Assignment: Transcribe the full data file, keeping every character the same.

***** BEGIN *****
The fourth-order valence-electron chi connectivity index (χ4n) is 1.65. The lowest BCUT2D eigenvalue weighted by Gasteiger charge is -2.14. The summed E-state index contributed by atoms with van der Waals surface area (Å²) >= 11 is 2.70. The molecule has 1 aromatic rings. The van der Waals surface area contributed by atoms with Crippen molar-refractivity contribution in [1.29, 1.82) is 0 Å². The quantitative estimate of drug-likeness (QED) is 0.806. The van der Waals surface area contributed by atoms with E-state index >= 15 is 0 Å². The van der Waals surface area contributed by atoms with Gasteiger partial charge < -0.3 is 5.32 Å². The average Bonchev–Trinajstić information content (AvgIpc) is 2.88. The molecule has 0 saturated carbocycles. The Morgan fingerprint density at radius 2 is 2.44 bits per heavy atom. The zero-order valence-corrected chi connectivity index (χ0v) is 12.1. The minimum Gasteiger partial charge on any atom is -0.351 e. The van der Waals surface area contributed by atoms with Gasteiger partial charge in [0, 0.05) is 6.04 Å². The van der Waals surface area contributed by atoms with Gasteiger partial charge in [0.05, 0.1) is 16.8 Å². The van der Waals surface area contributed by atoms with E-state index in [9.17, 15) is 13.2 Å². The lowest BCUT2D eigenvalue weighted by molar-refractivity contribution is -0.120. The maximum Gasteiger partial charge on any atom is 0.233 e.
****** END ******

The fourth-order valence-electron chi connectivity index (χ4n) is 1.65. The lowest BCUT2D eigenvalue weighted by Gasteiger charge is -2.14. The summed E-state index contributed by atoms with van der Waals surface area (Å²) >= 11 is 2.70. The molecule has 1 aromatic rings. The van der Waals surface area contributed by atoms with Crippen molar-refractivity contribution in [1.29, 1.82) is 0 Å². The quantitative estimate of drug-likeness (QED) is 0.806. The van der Waals surface area contributed by atoms with E-state index >= 15 is 0 Å². The van der Waals surface area contributed by atoms with Gasteiger partial charge < -0.3 is 5.32 Å². The average Bonchev–Trinajstić information content (AvgIpc) is 2.88. The molecule has 0 saturated carbocycles. The Morgan fingerprint density at radius 2 is 2.44 bits per heavy atom. The zero-order valence-corrected chi connectivity index (χ0v) is 12.1. The minimum Gasteiger partial charge on any atom is -0.351 e. The van der Waals surface area contributed by atoms with Gasteiger partial charge in [0, 0.05) is 6.04 Å². The van der Waals surface area contributed by atoms with Gasteiger partial charge in [0.05, 0.1) is 16.8 Å². The van der Waals surface area contributed by atoms with E-state index in [9.17, 15) is 13.2 Å². The lowest BCUT2D eigenvalue weighted by molar-refractivity contribution is -0.120. The maximum Gasteiger partial charge on any atom is 0.233 e.